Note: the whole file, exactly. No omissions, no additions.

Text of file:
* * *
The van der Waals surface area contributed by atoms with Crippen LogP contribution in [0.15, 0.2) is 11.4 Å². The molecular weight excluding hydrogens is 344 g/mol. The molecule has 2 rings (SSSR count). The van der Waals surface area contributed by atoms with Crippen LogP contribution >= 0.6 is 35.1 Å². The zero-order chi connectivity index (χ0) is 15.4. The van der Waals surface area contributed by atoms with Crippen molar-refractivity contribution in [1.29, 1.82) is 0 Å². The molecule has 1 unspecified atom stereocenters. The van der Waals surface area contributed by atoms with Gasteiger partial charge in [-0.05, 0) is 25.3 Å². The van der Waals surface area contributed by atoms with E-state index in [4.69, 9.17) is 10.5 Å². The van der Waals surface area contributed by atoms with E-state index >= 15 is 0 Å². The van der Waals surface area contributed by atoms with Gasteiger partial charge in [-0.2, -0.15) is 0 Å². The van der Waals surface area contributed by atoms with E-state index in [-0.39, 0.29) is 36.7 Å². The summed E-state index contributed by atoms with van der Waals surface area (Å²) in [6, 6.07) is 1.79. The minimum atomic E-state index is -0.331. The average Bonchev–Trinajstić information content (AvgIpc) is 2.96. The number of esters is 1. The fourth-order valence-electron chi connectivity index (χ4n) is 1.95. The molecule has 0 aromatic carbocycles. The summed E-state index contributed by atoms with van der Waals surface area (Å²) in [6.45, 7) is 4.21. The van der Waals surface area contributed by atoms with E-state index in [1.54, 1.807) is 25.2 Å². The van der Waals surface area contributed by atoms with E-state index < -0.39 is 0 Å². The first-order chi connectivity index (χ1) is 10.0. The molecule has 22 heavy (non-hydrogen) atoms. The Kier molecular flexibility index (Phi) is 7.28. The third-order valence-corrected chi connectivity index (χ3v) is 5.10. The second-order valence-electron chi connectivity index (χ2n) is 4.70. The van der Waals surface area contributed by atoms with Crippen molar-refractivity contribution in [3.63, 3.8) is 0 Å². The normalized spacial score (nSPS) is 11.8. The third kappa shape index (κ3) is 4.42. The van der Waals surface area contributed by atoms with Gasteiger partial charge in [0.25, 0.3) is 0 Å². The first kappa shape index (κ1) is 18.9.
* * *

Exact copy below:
The van der Waals surface area contributed by atoms with Crippen LogP contribution in [0.15, 0.2) is 11.4 Å². The molecular weight excluding hydrogens is 344 g/mol. The molecule has 2 rings (SSSR count). The van der Waals surface area contributed by atoms with Crippen LogP contribution >= 0.6 is 35.1 Å². The zero-order chi connectivity index (χ0) is 15.4. The van der Waals surface area contributed by atoms with Crippen molar-refractivity contribution in [1.29, 1.82) is 0 Å². The molecule has 1 unspecified atom stereocenters. The van der Waals surface area contributed by atoms with Gasteiger partial charge in [-0.05, 0) is 25.3 Å². The van der Waals surface area contributed by atoms with E-state index in [4.69, 9.17) is 10.5 Å². The van der Waals surface area contributed by atoms with E-state index >= 15 is 0 Å². The van der Waals surface area contributed by atoms with Gasteiger partial charge in [-0.2, -0.15) is 0 Å². The van der Waals surface area contributed by atoms with E-state index in [-0.39, 0.29) is 36.7 Å². The summed E-state index contributed by atoms with van der Waals surface area (Å²) in [6, 6.07) is 1.79. The minimum atomic E-state index is -0.331. The average Bonchev–Trinajstić information content (AvgIpc) is 2.96. The number of esters is 1. The fourth-order valence-electron chi connectivity index (χ4n) is 1.95. The molecule has 0 aromatic carbocycles. The summed E-state index contributed by atoms with van der Waals surface area (Å²) in [6.45, 7) is 4.21. The van der Waals surface area contributed by atoms with E-state index in [1.54, 1.807) is 25.2 Å². The van der Waals surface area contributed by atoms with E-state index < -0.39 is 0 Å². The first-order chi connectivity index (χ1) is 10.0. The molecule has 22 heavy (non-hydrogen) atoms. The Kier molecular flexibility index (Phi) is 7.28. The third-order valence-corrected chi connectivity index (χ3v) is 5.10. The second-order valence-electron chi connectivity index (χ2n) is 4.70. The van der Waals surface area contributed by atoms with Crippen molar-refractivity contribution in [3.63, 3.8) is 0 Å². The normalized spacial score (nSPS) is 11.8. The third kappa shape index (κ3) is 4.42. The van der Waals surface area contributed by atoms with Gasteiger partial charge in [0.25, 0.3) is 0 Å². The first kappa shape index (κ1) is 18.9.